Gypsy Curse or Gypsy Cursed: An Attempt to Isolate “Roma-Phobia” in the United Kingdom and Russia

Publication Year:
2012
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Downloads 710
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Repository URL:
https://digitalcommons.pepperdine.edu/sturesearch/34
Author(s):
Shvartsman, Alina Larisa
Tags:
Gypsy; Gypsies; Roma; public attitudes; Russia; Britain; United Kingdom; anti-immigrant attitudes; Roma-Phobia; Antiziganism; minority rights; Other Political Science; Political Science; Social and Behavioral Sciences
article description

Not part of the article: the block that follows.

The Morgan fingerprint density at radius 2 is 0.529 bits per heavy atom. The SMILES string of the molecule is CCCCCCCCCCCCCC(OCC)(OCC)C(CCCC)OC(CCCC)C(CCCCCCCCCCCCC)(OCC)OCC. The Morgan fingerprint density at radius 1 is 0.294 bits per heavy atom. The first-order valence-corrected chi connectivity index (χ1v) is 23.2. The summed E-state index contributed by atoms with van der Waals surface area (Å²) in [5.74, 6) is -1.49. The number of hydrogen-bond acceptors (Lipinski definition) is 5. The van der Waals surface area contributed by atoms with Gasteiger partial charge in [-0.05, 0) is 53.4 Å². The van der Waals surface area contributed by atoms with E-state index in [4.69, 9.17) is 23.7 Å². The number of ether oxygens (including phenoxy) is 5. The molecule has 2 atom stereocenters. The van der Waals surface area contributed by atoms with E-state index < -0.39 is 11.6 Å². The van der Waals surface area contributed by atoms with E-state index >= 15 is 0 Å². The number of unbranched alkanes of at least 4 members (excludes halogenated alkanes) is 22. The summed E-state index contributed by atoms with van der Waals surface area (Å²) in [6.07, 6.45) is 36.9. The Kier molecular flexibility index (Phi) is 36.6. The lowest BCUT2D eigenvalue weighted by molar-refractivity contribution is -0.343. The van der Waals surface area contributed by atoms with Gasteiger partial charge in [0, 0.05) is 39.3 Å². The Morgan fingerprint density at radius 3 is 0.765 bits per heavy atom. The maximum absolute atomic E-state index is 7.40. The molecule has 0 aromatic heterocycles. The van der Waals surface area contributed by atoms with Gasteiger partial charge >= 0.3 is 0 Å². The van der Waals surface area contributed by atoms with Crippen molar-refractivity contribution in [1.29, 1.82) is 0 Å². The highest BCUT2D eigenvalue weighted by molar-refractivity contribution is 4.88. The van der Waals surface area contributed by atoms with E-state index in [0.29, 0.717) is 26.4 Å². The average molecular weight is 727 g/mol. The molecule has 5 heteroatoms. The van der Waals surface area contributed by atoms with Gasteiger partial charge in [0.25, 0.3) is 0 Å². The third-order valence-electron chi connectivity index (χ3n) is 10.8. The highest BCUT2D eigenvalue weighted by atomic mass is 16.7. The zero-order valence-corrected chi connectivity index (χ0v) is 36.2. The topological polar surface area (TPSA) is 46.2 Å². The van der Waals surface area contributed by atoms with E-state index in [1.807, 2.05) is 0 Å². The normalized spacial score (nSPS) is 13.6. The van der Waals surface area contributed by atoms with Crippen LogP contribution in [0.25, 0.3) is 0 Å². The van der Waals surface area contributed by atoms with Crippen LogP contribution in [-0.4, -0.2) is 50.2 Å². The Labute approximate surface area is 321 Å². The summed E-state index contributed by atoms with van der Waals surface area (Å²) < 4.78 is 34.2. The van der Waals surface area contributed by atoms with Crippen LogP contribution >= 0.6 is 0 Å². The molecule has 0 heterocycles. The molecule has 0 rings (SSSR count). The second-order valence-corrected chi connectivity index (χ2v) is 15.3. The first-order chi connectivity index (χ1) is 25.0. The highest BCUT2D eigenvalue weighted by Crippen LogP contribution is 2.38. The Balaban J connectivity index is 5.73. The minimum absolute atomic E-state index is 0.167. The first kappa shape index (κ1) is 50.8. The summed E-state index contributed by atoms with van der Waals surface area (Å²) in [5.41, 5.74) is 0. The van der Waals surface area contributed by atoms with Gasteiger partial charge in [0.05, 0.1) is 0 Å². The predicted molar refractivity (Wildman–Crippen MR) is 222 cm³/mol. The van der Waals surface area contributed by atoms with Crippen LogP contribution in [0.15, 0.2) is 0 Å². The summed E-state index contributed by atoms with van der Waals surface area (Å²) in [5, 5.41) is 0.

More commonly known as “gypsies,” the Roma represent a subgroup of the “Romani” people, characterized by migrant lifestyles and transient living patterns. The Roma make up any where from 8 to 14 million people worldwide. History has shown that despite their presence around the world they are among one of most disadvantaged minorities around the world—on need only look at the Nazi regime in Germany to gain some insight as to their treatment over the course of history. While this marks the apex of discrimination against the Roma, they continue to face widespread prejudice. The Roma are treated unfavorably almost anywhere their presence is noted. This paper focuses on the treatment of this group in the countries of UK and Russia. These countries are able to provide an accurate representation of both Western and Eastern Europe in order to create the overall picture of European attitudes in general. Similarly, these countries have a variety of factors that show that they are on neither extreme in regards to attitudes towards the Roma. By analyzing public opinion polls in both countries this paper will attempt to isolate exactly who hold these negative attitudes. This paper anticipates that far-right radical, unemployed/economically disadvantaged, under-educated, older respondents are more likely to hold negative attitudes towards the Roma. By running the respondents answers through Logit and Stata this paper will achieve statically significant results pointing to a number of behavioral and/or cultural factors held by groups of people in hopes of illuminating the reasons for hateful attitudes. After a result is achieved, this paper will attempt to provide solutions as to how these attitudes can be broken, which can be but are not limited to: educational reforms, legislation reforms, higher degrees of representation of the Roma in various social, political, economic arenas.